Intro To Myth Making
What is a myth?
We shall define myth as a story about human like creatures who have supernatural powers, deal with strange and wonderful creatures, and deal with moral issues that are common to mere mortals. This definition covers stories about Greek and Norse Gods, Jedi Knights, X-Men, Harry Potter’s universe, and much more. In all such stories, a distinction is made between the special (gods, non-muggles, Jedi, mutants) and the normal mortals who lack the special powers. In all such stories, there are many races of beings, be they dryads, giants, elves, or aliens. In all such stories, moral issues lurk in the background of the fantastic tales.
Why is myth so popular?
Some people seem to think that the main part of myth’s appeal is wish fulfillment and certainly this is true in part. But wish fulfillment can be found in most fiction regardless of whether it be romance or adventure stories. What makes myth special is that in myth abstract feelings and vague longings/fears take on concrete form and interacts with reality. Good myth will combine the symbolism of poetry with the concreteness of prose. It will have an expressive range that is greater than “realistic” prose fiction and yet more comprehensible to the average mind then the symbolism of poetry (at least on the surface level).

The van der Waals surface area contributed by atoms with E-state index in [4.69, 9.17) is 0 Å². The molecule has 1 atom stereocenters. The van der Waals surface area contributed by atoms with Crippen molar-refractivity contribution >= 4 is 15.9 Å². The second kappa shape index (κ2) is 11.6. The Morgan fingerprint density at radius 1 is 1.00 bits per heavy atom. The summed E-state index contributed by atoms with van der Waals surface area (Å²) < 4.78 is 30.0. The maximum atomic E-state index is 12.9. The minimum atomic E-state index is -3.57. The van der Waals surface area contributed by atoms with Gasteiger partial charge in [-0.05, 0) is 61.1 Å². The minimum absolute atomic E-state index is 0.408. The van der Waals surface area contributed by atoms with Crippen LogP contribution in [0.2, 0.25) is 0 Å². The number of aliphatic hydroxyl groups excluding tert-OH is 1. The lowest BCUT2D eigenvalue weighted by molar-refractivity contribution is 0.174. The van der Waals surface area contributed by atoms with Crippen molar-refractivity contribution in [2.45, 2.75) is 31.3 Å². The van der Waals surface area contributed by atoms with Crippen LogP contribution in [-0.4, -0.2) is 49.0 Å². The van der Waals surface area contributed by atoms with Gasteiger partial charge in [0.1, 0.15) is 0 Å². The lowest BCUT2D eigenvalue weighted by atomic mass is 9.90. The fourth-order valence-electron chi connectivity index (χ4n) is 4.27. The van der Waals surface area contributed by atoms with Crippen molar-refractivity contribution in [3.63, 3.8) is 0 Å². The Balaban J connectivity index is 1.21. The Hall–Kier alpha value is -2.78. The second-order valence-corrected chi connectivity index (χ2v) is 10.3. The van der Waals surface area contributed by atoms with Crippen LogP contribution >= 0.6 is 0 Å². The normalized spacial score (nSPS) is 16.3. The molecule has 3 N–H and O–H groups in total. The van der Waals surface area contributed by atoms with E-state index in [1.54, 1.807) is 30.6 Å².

What separate good myth from bad myth?
Myth is subject to the same types of judgment as any other form of art. But the very broadness of expression that myth allows presents an additional snare to myth creators. If a myth creator uses the freedom myth grants too freely, the result is often a meaningless mess. So one key question that must be asked about myth is why was the unreality in the myth necessary? What was gained by resorting to unreality? If we have a poem that can be translated into prose without losing anything, then it was a poor poem. If we have a mythic element that could be made realistic and not lose anything, then we have a very poor myth.